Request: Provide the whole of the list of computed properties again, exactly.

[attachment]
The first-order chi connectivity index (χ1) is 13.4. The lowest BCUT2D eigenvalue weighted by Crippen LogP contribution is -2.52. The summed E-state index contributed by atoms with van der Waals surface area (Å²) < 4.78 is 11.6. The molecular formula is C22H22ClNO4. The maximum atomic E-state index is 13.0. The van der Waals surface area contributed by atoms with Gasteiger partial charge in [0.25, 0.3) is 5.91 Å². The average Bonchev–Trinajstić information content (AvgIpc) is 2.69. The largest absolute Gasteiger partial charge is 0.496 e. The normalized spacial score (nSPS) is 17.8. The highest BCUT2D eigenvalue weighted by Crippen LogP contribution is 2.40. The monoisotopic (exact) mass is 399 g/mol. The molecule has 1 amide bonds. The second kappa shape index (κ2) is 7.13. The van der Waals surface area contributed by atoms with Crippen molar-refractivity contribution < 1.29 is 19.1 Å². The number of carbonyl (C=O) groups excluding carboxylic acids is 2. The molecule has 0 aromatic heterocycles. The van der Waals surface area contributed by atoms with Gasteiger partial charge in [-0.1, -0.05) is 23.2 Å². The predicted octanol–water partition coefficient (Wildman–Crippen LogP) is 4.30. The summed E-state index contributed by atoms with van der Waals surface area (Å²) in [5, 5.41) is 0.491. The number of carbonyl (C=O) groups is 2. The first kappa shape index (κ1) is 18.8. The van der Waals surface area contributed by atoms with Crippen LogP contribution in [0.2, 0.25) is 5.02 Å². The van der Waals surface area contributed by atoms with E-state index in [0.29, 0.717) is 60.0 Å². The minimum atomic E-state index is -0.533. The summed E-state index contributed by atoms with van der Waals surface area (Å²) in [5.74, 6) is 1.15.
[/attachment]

The first-order chi connectivity index (χ1) is 13.4. The lowest BCUT2D eigenvalue weighted by Crippen LogP contribution is -2.52. The summed E-state index contributed by atoms with van der Waals surface area (Å²) < 4.78 is 11.6. The molecular formula is C22H22ClNO4. The maximum atomic E-state index is 13.0. The van der Waals surface area contributed by atoms with Gasteiger partial charge in [0.25, 0.3) is 5.91 Å². The average Bonchev–Trinajstić information content (AvgIpc) is 2.69. The largest absolute Gasteiger partial charge is 0.496 e. The normalized spacial score (nSPS) is 17.8. The highest BCUT2D eigenvalue weighted by Crippen LogP contribution is 2.40. The monoisotopic (exact) mass is 399 g/mol. The molecule has 1 amide bonds. The second kappa shape index (κ2) is 7.13. The van der Waals surface area contributed by atoms with Crippen molar-refractivity contribution < 1.29 is 19.1 Å². The number of carbonyl (C=O) groups excluding carboxylic acids is 2. The molecule has 0 aromatic heterocycles. The van der Waals surface area contributed by atoms with Gasteiger partial charge in [-0.1, -0.05) is 23.2 Å². The predicted octanol–water partition coefficient (Wildman–Crippen LogP) is 4.30. The summed E-state index contributed by atoms with van der Waals surface area (Å²) in [5, 5.41) is 0.491. The number of carbonyl (C=O) groups is 2. The first kappa shape index (κ1) is 18.8. The van der Waals surface area contributed by atoms with Crippen LogP contribution in [0.2, 0.25) is 5.02 Å². The van der Waals surface area contributed by atoms with E-state index in [0.29, 0.717) is 60.0 Å². The minimum atomic E-state index is -0.533. The summed E-state index contributed by atoms with van der Waals surface area (Å²) in [5.74, 6) is 1.15.